Tuesday, April 20, 2010

FLATFOOT (Piedone lo sbirro, 1973)

Bud Spencer is getting a lifetime achievement award from the Italian film industry at this year's Donatello ceremony, Italy's equivalent of the Oscars. The man born Carlo Pedersoli will be sharing the honor with his frequent screen partner, Mario "Terence Hill" Girotti. In the U.S. Spencer is probably best known, to the few who know him at all today, as Bambino, the hulking sidekick of Hill's Trinity in the series of cowboy comedies that for many sounded the death knell of the spaghetti western. Spencer teamed with Hill in a wider range of films, including contemporary stories after westerns finally went under. He also earned opportunities to star in movies without Hill, which is where things get interesting for me. Terence Hill has the sort of face you want to slug, and his shtick gets old really fast by my clock. Spencer, by contrast, is just a big oaf, and there's nothing inherently wrong with that. So why should he suffer by association with Hill? With that generosity of spirit I recently acquired the latest Spaghetti Western Bible collection from our old friends at Videoasia. This fourth volume is the second devoted to Hill and Spencer, and while it's dubiously labeled in that only two of the ten films included are spaghetti westerns (Damiano Damiani's A Genius and the infamous spaghetti musical Rita of the West) it does include all four films in the Piedone series of police comedies Spencer made between 1973 and 1980.

A closer translation of the first film's title would be "Bigfoot the Cop," but you can imagine the confusion that'd create in the U.S., however sasquatch-like Spencer may seem at times. "Flatfoot," meanwhile, is good old American slang for a cop and signals the somewhat comical nature of this series. All four Piedone films are directed by the mononymous "Steno" (Stefano Vanzina), who directed many films for the popular comedian Toto. He launches the series with a dynamic action scene that sets the tone for the first episode.

A black American sailor has gone crazy in the middle of Naples. He's made his way to the top of a tall building and has started taking potshots at the crowds below while raving about hating white people and being free. Steno films this on a massive scale with extras fleeing the sailor's gunshots as snipers move into position atop nearby buildings. He films from below, with the sailor a speck high above, and from the roof as the gunman commands a vast expanse of cityscape. Nobody wants to shoot the sailor, but there's no reasoning with him, and an American officer leaves his fate to the police. At that moment, as a cop on street level raises his rifle, a big foot comes down on top of it, and from a low angle we see the full bulk of Bud Spencer as he finishes a cigarette. Who's this guy? the American officer asks. "That would take a long time to explain," a cop replies.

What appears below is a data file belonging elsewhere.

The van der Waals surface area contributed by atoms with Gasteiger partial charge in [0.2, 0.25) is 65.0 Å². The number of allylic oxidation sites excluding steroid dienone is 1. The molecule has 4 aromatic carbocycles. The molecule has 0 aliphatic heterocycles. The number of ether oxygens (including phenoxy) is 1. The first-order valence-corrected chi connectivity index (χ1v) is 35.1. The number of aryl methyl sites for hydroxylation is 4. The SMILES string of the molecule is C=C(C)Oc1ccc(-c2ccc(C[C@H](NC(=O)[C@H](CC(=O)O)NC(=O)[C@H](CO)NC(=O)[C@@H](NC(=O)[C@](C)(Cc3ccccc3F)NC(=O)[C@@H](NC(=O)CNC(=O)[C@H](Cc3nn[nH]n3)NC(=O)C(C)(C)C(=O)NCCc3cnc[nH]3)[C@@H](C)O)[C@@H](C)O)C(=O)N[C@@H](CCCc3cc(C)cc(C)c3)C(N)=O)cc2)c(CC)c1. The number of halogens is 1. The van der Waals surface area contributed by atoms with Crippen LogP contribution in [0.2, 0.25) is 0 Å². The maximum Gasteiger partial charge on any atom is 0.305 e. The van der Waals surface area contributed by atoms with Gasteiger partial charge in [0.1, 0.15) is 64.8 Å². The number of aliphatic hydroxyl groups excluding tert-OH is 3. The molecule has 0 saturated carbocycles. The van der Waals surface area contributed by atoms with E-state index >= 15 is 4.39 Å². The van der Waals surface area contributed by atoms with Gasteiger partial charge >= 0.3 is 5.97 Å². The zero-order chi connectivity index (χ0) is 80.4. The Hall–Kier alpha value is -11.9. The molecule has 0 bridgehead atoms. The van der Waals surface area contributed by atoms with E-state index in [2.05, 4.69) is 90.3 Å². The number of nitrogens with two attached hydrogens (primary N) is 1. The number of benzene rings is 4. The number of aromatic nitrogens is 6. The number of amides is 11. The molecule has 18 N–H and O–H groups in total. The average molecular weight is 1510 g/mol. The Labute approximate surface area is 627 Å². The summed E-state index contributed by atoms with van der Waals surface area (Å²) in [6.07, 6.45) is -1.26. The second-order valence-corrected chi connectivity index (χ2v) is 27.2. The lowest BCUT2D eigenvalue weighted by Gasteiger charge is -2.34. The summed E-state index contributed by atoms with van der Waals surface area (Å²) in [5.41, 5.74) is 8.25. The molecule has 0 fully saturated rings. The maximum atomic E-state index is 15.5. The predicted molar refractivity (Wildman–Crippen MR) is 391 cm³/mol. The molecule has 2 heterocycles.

As the credits roll over a jaunty theme by the the de Angelis brothers, Inspector Rizzo -- Piedone -- makes his way patiently up to the roof. He spies the sailor reloading, then waits for him to empty his gun again before charging. A brief battle follows, with the American putting up more of a fight than Spencer's fans might expect and nearly throwing Rizzo off the roof. Eventually Rizzo doesn't so much knock the man out as he knocks him back to his senses. After he surrenders, the inspector finds a telltale white packet on him. Cocaine has come to Naples.

Rizzo is a policeman who refuses to use a gun. He appears to despise all weapons, later dismissing a knife as a child's toy unfit for men. He's confident in his ability to settle matters with his fists, but he's not just a primitive brute, appearances notwithstanding. One reason he avoids guns is that he strives to keep situations from escalating into violence as much as possible. He's developed a rapport, a modus vivendi even, with the Sicilian Mafia, which this film presents as a conservative force in a society that finds itself under siege by the drug menace. Piedone lo sbirro is a reactionary, populist film, the sort that probably isn't meant for viewers outside Italy. It reminds me of Japanese movies with its ambivalent emphasis on the presence of Americans, and it teases briefly that they might be the source of the new drugs. The truth is a little closer to home: gangsters from Marseilles (i.e. "the French connection") are moving the drugs with help from a sleazy, flashy pimp called "the Baron." His men are handing out free samples outside schools to get kids hooked, including the son of Rizzo's landlady. "Flatfoot" takes a paternal interest in the boy (and a potentially matrimonial interest in the mother) that extends to slapping the brat when he catches the kid stealing to pay for more dope.